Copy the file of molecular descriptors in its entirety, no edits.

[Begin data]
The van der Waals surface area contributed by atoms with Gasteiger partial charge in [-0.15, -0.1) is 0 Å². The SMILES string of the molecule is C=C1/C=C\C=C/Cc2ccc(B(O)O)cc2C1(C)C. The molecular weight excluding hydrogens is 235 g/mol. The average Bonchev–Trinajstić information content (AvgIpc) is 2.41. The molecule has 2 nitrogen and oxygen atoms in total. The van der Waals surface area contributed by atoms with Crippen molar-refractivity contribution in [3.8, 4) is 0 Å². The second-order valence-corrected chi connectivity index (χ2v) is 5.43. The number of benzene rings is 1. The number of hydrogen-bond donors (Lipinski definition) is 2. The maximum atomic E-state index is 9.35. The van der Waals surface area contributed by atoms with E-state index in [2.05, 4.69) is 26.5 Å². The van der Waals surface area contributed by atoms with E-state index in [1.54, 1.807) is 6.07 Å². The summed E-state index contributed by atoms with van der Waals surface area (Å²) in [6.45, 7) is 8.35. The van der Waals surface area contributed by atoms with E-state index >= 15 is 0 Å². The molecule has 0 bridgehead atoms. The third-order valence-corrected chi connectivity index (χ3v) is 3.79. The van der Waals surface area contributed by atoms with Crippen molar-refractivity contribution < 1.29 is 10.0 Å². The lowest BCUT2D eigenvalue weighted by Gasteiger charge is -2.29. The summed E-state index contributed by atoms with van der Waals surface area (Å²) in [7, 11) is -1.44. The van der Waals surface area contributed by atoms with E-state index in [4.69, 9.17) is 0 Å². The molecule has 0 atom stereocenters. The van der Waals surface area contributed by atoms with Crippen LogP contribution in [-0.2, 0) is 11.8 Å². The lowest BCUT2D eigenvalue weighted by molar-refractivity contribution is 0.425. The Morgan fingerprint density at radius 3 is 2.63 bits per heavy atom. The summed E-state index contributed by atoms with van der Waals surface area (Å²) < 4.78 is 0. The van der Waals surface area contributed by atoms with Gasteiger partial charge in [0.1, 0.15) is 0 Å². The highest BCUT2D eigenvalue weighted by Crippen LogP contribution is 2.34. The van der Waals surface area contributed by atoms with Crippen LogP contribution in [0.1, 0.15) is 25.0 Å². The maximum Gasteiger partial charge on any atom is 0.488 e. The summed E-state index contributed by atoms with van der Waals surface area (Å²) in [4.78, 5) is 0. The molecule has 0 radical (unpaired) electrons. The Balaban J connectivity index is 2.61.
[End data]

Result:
The van der Waals surface area contributed by atoms with Gasteiger partial charge in [-0.15, -0.1) is 0 Å². The SMILES string of the molecule is C=C1/C=C\C=C/Cc2ccc(B(O)O)cc2C1(C)C. The molecular weight excluding hydrogens is 235 g/mol. The average Bonchev–Trinajstić information content (AvgIpc) is 2.41. The molecule has 2 nitrogen and oxygen atoms in total. The van der Waals surface area contributed by atoms with Crippen molar-refractivity contribution in [3.8, 4) is 0 Å². The second-order valence-corrected chi connectivity index (χ2v) is 5.43. The number of benzene rings is 1. The number of hydrogen-bond donors (Lipinski definition) is 2. The maximum atomic E-state index is 9.35. The van der Waals surface area contributed by atoms with E-state index in [2.05, 4.69) is 26.5 Å². The van der Waals surface area contributed by atoms with E-state index in [1.54, 1.807) is 6.07 Å². The summed E-state index contributed by atoms with van der Waals surface area (Å²) in [6.45, 7) is 8.35. The van der Waals surface area contributed by atoms with E-state index >= 15 is 0 Å². The molecule has 0 bridgehead atoms. The third-order valence-corrected chi connectivity index (χ3v) is 3.79. The van der Waals surface area contributed by atoms with Crippen molar-refractivity contribution < 1.29 is 10.0 Å². The lowest BCUT2D eigenvalue weighted by Gasteiger charge is -2.29. The summed E-state index contributed by atoms with van der Waals surface area (Å²) in [7, 11) is -1.44. The van der Waals surface area contributed by atoms with E-state index in [4.69, 9.17) is 0 Å². The molecule has 0 atom stereocenters. The van der Waals surface area contributed by atoms with Crippen LogP contribution in [-0.2, 0) is 11.8 Å². The lowest BCUT2D eigenvalue weighted by molar-refractivity contribution is 0.425. The Morgan fingerprint density at radius 3 is 2.63 bits per heavy atom. The summed E-state index contributed by atoms with van der Waals surface area (Å²) < 4.78 is 0. The van der Waals surface area contributed by atoms with Gasteiger partial charge in [0.1, 0.15) is 0 Å². The highest BCUT2D eigenvalue weighted by Crippen LogP contribution is 2.34. The van der Waals surface area contributed by atoms with Crippen LogP contribution in [0.1, 0.15) is 25.0 Å². The maximum Gasteiger partial charge on any atom is 0.488 e. The summed E-state index contributed by atoms with van der Waals surface area (Å²) in [4.78, 5) is 0. The molecule has 0 radical (unpaired) electrons. The Balaban J connectivity index is 2.61.